Choereas to Christian Traditions

Choereas [Kereas ]. The lover of Callirrhoë, in Chariton's Greek romance, called the Loves of Choereas and Callirrhoë. (Eighth century.)

Choice Spirit (A) or “Choice Spirit of the Age,” a gallant of the day, being one who delights to exaggerate the whims of fashion.
   Hobson's Choice. (See Hobson.)

Choke May this piece of bread choke me, if what I say is not true. In ancient times a person accused of robbery had a piece of barley bread, on which the mass had been said, given him to swallow. He put it in his mouth uttering the words given above, and if he could swallow it without being choked, he was pronounced innocent. Tradition ascribes the death of the Earl Godwin to choking with a piece of bread, after this solemn appeal. (See Corsned .)

Choke-pear An argument to which there is no answer. Robbers in Holland at one time made use of a piece of iron in the shape of a pear, which they forced into the mouth of their victim. On turning a key, a number of springs thrust forth points of iron in all directions, so that the instrument of torture could never be taken out except by means of the key.

Choker (A). A neckcloth. A white choker is a white neckcloth or necktie, worn in full dress, and generally by waiters and clergymen. Of course, the verb to choke has supplied the word.

Chop and Chops.    Chop and change (To). To barter by the rule of thumb. Boys “chop” one article for another (Anglo-Saxon, cip-an, or ceáp-ian, to sell or barter).
   A mutton chop is from the French coup-er, to cut off. A piece chopped off.
   The wind chops about. Shifts from point to point suddenly. This is cip- an, to barter or change hands. ( See above To Chop And Change.)

“How the House of Lords and House of Commons chopped round.”- Thackeray: The Four Georges (George I.).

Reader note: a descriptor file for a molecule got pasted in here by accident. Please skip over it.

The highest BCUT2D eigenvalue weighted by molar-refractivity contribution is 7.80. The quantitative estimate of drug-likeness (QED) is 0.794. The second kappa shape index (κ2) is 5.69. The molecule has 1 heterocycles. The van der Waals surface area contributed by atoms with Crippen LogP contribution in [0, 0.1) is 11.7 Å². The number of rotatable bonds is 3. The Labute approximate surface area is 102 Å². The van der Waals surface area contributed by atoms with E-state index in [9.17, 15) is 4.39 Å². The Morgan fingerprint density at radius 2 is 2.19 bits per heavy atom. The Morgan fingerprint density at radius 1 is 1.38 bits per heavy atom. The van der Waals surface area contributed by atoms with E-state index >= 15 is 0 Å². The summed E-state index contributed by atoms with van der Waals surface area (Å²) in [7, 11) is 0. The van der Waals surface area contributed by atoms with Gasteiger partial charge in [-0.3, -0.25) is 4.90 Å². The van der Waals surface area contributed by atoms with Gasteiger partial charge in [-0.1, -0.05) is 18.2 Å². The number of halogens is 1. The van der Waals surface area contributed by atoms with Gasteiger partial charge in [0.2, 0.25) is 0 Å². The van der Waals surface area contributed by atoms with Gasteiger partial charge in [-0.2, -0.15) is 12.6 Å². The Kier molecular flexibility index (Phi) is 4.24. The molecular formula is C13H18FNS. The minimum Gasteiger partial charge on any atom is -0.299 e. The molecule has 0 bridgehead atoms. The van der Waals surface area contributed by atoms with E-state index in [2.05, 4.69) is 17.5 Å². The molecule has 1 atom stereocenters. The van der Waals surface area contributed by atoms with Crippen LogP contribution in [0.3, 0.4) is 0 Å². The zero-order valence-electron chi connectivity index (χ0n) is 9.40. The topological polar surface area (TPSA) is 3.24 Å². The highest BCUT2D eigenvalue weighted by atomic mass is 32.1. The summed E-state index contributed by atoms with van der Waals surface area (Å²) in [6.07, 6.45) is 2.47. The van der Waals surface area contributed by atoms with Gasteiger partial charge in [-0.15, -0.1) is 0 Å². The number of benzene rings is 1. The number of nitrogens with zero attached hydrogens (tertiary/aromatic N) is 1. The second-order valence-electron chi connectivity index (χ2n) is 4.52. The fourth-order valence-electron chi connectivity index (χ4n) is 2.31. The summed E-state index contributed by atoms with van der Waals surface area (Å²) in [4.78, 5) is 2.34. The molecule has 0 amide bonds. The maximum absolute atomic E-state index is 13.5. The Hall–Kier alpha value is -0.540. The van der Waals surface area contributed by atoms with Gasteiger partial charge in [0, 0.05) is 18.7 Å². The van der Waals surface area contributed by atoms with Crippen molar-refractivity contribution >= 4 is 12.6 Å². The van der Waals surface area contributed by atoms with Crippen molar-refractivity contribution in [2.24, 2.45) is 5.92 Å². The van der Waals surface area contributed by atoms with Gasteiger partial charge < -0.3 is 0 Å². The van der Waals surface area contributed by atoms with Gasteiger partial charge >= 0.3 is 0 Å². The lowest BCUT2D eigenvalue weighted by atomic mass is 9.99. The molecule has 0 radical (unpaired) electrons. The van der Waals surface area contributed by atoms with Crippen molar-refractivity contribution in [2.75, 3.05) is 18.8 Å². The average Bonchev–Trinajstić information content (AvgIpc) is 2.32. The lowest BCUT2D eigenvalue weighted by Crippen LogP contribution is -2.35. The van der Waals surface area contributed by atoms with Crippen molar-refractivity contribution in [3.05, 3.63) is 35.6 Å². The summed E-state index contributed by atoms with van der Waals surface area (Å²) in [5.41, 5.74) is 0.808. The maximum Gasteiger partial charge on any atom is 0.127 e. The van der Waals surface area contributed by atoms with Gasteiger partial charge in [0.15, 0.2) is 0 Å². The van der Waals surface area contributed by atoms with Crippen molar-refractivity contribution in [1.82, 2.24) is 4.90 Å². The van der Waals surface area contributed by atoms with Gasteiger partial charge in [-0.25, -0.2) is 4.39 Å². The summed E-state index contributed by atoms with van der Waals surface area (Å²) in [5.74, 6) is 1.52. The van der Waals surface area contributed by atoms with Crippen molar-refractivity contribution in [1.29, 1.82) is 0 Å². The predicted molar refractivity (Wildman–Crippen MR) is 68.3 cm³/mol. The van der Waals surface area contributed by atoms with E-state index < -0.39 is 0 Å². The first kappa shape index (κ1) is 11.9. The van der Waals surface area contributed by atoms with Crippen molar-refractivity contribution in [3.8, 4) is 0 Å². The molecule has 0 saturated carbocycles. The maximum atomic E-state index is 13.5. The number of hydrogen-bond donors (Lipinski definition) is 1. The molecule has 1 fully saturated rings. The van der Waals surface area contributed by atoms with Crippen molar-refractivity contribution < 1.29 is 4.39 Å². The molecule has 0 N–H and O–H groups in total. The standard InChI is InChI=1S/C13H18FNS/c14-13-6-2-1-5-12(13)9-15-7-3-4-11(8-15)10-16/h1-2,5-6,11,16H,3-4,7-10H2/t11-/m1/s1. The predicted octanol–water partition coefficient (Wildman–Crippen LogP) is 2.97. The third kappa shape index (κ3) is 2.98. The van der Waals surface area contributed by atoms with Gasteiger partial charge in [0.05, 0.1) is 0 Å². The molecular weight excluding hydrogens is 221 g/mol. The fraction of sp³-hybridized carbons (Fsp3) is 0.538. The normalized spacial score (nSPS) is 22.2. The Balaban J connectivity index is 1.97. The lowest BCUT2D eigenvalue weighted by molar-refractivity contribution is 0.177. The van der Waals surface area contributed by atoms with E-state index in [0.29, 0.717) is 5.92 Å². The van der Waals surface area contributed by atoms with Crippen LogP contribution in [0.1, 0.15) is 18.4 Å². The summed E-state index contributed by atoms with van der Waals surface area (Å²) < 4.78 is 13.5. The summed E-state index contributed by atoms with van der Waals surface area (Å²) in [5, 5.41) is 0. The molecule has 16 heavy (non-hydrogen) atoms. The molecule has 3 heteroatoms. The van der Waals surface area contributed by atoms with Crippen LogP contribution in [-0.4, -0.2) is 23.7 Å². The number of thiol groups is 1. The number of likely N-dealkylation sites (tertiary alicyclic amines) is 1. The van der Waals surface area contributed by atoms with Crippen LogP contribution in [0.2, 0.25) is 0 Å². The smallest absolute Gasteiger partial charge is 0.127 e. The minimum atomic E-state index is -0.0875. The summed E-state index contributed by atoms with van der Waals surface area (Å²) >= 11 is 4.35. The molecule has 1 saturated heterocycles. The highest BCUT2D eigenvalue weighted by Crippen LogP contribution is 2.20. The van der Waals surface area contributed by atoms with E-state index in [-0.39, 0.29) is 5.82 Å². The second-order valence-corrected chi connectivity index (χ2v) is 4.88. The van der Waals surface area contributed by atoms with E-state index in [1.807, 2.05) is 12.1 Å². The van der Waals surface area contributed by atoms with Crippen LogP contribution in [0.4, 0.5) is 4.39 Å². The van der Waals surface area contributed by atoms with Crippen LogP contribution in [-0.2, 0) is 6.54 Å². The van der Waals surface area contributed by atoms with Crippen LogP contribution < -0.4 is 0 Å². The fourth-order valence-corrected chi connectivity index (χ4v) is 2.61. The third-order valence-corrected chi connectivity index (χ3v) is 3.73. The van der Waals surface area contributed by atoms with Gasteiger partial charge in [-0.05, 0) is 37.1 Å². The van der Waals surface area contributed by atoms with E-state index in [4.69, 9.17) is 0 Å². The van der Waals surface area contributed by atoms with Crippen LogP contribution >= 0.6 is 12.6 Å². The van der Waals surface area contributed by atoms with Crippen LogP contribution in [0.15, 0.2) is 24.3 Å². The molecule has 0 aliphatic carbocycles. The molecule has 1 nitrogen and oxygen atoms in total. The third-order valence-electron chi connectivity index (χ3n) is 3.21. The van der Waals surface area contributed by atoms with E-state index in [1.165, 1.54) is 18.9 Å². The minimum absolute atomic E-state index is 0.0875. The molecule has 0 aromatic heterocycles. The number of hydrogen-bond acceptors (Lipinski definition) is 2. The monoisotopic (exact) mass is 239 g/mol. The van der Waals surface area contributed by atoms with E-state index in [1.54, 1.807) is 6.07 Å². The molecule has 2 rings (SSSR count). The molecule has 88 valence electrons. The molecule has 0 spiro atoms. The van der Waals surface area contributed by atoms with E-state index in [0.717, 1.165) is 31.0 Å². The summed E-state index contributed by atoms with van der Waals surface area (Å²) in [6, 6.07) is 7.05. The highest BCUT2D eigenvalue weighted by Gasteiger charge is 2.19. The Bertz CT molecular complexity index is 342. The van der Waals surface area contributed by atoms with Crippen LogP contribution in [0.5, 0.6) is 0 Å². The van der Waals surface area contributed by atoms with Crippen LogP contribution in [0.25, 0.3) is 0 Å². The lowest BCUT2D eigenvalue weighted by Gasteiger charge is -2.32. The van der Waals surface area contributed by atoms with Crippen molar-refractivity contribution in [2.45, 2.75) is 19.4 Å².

Chop-fallen Crest-fallen; down in the mouth. (See next column, Chops .)

Chop-House (A). An eating-house where chops and steaks are served.

“John Bull ... would set up a chop-house at the very gates of paradise.”- Washington Irving: vol. i. chap. vi. p. 61.
   A Chinese custom-house is called a Chop-house (Hindu, chap, a stamp).

Chop Logic (To). To bandy words; to altercate. Lord Bacon says, “Let not the council chop with the judge.” (See Chop And Change .)

“How now, how now, chop logic! What is this?
`Proud,' and `I thank you,' and `I thank you not,'
And yet `not proud.' ”
Shakespeare: Romeo and Juliet, iii. 5.
Chops The face, is allied to the Latin caput, the head; Greek, kegaloz Anglo-Saxon ceafel, the snout; in the plural, the cheeks. We talk of a “pig's chap.”
   The Latin cap-ut gives us the word chap, a fellow or man; and its alliance with chop gives us the term “chapped” hands, etc. Everyone knows the answer given to the girl who complained of chapped lips: “My dear, you should not let the chaps come near your lips.”
   Down in the chops- i.e. down in the mouth in a melancholy state; with the mouth drawn down. (Anglo-Saxon, cealf, the snout or jaw; Icelandic, kiaptr.)

Chops of the Channel The short broken motion of the waves, experienced in crossing the English Channel; also the place where such motion occurs.

Chopine (2 syl.), or Chopin. A high-heeled shoe. The Venetian ladies used to wear “high-heeled shoes like stilts.” Hamlet says of the actress, “Your lady-ship is nearer to heaven, than when I saw you last, by the altitude of a chopine” (act ii. s. 2). (Spanish, chapin, a high cork shoe.)

Choreu'tæ [Korutee ]. A sect of heretics, who, among other errors, persisted in keeping the Sunday a fast.

Choriambic Metre Horace gives us a great variety, but the main feature in all is the prevalence of the choriambus. Specimen translations of two of these metres are subjoined:
   (1) Horace, 1 Odes, viii.

  By PanEris using Melati.

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